H-2 congenic strains of mice expressing the H-2(k), H-2(q) or H-2(f) haplotype were tested for their ability to expel Trichinella spiralis from the gut following infection with either 100, 150, 200, 400, 500, or 600 L1 infective larvae. H-2(q) and H-2(f) mice expelled worms more quickly than H-2(k) mice when 100-200 L1 larvae were given, but this H-2-controlled effect was much reduced when mice received 400 L1 larvae, and completely eliminated when 500 or 600 L1 larvae were given. The observed dose-dependent delay in the expulsion response was paralleled by a concurrent suppression of lymphocyte responsiveness. Lymphocytes from H-2(q) mice infected with 100-200 L1 larvae incorporated more [3H]thymidine than did cells from H-2(k) mice. However, this H-2-controlled difference was not apparent in cells from mice receiving 400-600 L1 larvae. The strongest proliferation response in each case was associated with mice infected with the smallest number of worms. Such strains of mice expressing H-2(q) or H-2(f) alleles were suppressed at high doses to a much greater extent than were mice expressing H-2(k), H-2 genes must influence this dose-dependent response. Many earlier studies, which failed to demonstrate marked H-2 effects on immunity to T. spiralis, employed infective doses which are shown here to preferentially suppressive to otherwise strains of mice.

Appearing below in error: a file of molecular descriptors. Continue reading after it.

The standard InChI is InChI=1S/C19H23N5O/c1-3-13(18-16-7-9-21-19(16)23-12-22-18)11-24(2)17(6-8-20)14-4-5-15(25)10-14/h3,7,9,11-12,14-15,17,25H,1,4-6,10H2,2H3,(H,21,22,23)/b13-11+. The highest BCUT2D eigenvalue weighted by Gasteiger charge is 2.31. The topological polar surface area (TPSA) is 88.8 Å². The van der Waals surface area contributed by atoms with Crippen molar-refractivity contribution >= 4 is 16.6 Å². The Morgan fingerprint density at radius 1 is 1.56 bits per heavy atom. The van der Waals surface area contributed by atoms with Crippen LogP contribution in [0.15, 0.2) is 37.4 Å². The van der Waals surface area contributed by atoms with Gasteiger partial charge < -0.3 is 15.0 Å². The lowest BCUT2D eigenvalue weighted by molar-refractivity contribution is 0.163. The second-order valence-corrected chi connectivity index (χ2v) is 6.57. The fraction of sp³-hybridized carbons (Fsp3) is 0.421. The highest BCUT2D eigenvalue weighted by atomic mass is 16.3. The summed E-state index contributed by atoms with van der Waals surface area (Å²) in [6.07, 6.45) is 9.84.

|Original language||English (US)|
|Number of pages||8|
|State||Published - 1984|
ASJC Scopus subject areas
- Immunology and Allergy